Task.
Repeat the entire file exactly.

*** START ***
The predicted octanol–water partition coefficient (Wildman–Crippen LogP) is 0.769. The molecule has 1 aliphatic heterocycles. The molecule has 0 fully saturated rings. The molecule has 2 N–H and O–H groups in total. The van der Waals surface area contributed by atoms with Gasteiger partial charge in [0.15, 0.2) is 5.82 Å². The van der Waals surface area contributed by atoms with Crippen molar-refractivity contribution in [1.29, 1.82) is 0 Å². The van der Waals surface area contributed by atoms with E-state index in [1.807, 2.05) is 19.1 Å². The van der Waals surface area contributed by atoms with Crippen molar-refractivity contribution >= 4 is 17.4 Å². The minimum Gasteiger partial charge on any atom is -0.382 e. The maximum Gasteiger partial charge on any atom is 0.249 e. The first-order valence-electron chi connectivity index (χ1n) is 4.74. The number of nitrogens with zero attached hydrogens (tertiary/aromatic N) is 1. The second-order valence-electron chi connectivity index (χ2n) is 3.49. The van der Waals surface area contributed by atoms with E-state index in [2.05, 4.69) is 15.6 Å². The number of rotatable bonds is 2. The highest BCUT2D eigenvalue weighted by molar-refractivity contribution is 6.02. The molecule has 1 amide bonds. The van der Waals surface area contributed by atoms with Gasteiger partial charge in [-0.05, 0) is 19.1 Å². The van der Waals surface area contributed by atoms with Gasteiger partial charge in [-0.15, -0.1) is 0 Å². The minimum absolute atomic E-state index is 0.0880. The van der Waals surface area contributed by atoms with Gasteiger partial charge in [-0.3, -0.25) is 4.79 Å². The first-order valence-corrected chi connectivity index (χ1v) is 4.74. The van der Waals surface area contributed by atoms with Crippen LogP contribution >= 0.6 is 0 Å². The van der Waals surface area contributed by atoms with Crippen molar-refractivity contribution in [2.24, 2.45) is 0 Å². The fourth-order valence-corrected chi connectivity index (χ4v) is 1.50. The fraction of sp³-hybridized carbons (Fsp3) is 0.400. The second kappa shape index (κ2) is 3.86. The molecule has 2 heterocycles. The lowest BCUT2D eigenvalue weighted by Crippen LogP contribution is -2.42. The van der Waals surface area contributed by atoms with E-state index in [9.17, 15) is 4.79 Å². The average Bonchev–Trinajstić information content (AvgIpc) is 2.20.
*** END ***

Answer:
The predicted octanol–water partition coefficient (Wildman–Crippen LogP) is 0.769. The molecule has 1 aliphatic heterocycles. The molecule has 0 fully saturated rings. The molecule has 2 N–H and O–H groups in total. The van der Waals surface area contributed by atoms with Gasteiger partial charge in [0.15, 0.2) is 5.82 Å². The van der Waals surface area contributed by atoms with Crippen molar-refractivity contribution in [1.29, 1.82) is 0 Å². The van der Waals surface area contributed by atoms with E-state index in [1.807, 2.05) is 19.1 Å². The van der Waals surface area contributed by atoms with Crippen molar-refractivity contribution >= 4 is 17.4 Å². The minimum Gasteiger partial charge on any atom is -0.382 e. The maximum Gasteiger partial charge on any atom is 0.249 e. The first-order valence-electron chi connectivity index (χ1n) is 4.74. The number of nitrogens with zero attached hydrogens (tertiary/aromatic N) is 1. The second-order valence-electron chi connectivity index (χ2n) is 3.49. The van der Waals surface area contributed by atoms with E-state index in [2.05, 4.69) is 15.6 Å². The number of rotatable bonds is 2. The highest BCUT2D eigenvalue weighted by molar-refractivity contribution is 6.02. The molecule has 1 amide bonds. The van der Waals surface area contributed by atoms with Gasteiger partial charge in [-0.05, 0) is 19.1 Å². The van der Waals surface area contributed by atoms with Gasteiger partial charge in [-0.15, -0.1) is 0 Å². The minimum absolute atomic E-state index is 0.0880. The van der Waals surface area contributed by atoms with Gasteiger partial charge in [-0.3, -0.25) is 4.79 Å². The first-order valence-corrected chi connectivity index (χ1v) is 4.74. The van der Waals surface area contributed by atoms with Crippen LogP contribution >= 0.6 is 0 Å². The van der Waals surface area contributed by atoms with Crippen molar-refractivity contribution in [2.24, 2.45) is 0 Å². The fourth-order valence-corrected chi connectivity index (χ4v) is 1.50. The fraction of sp³-hybridized carbons (Fsp3) is 0.400. The second kappa shape index (κ2) is 3.86. The molecule has 2 heterocycles. The lowest BCUT2D eigenvalue weighted by Crippen LogP contribution is -2.42. The van der Waals surface area contributed by atoms with E-state index in [9.17, 15) is 4.79 Å². The average Bonchev–Trinajstić information content (AvgIpc) is 2.20.